Beneath them, came a range of highly varied entertaining sets featuring some really creative thinking from the students. Sheffield University were very pleased to see their conductor, Jack Aitken, pick up the Best Student Conductor Award for the Shield, leading them through a diverse set of Eric Whitacre to Duke Ellington. Once again, in this section, the standard of playing was not far behind the entertainment, with the level of performance increasing year on year! With the Shield featuring a large number of student conductors and several universities that don’t even have music departments, the focus is all about getting out and performing - but this is certainly not to the detriment of the overall standard, and this led to a thoroughly enjoyable day for audience and adjudicators alike!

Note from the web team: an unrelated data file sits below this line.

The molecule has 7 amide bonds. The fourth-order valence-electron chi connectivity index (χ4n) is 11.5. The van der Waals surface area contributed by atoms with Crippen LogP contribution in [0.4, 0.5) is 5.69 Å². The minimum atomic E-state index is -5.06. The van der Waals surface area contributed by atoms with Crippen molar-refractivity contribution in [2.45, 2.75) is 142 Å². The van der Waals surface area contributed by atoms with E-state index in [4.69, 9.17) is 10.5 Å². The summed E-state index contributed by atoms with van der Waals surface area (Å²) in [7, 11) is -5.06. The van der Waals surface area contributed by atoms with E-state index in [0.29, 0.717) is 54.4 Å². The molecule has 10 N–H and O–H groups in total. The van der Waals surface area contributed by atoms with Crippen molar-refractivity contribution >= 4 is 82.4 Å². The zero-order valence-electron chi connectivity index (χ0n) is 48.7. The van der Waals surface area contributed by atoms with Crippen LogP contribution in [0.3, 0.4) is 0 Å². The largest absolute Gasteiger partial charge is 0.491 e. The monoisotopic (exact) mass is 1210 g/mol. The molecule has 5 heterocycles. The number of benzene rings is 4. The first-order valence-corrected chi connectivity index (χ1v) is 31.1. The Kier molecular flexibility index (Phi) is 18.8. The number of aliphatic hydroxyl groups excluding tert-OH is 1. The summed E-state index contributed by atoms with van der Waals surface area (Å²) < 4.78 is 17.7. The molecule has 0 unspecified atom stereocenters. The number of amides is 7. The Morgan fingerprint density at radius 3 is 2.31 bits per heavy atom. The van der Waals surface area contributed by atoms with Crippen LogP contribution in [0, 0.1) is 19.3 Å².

In the Trophy section, we saw several bands produce some outstanding performances, leaving adjudicators Anne Crookston and Alan Morrison with a difficult decision to make. After the slightly smaller section of 10 bands finished, we saw the Royal Northern College of Music come away with the the UniBrass trophy for the third time, meaning that they have been in the top spot every year since their first appearance in 2017. Under the baton of Ryan Watkins, they also came away with the Best March Prize with their rendition of Mephistopheles and their Principal cornet, Dominic Longhurst, won Best Soloist for his sublime performance of Rusalka’s Song to the Moon. Hot on their heels, with just one point below them, The Royal Birmingham Conservatoire gained second place for the fourth time consecutively. This year they also walked away with the Most Entertaining award after an astonishing performance of Mnozil Brass’ Lonely Boy, which saw soloist, Charlie Denney, play not just one instrument but four! If this wasn’t enough to leave them smiling, their very talented Euphoniums and Baritones won Best Section and their percussionists got Best Percussion. Grabbing third place in the Trophy, was Huddersfield University, led by Jonathan Beatty.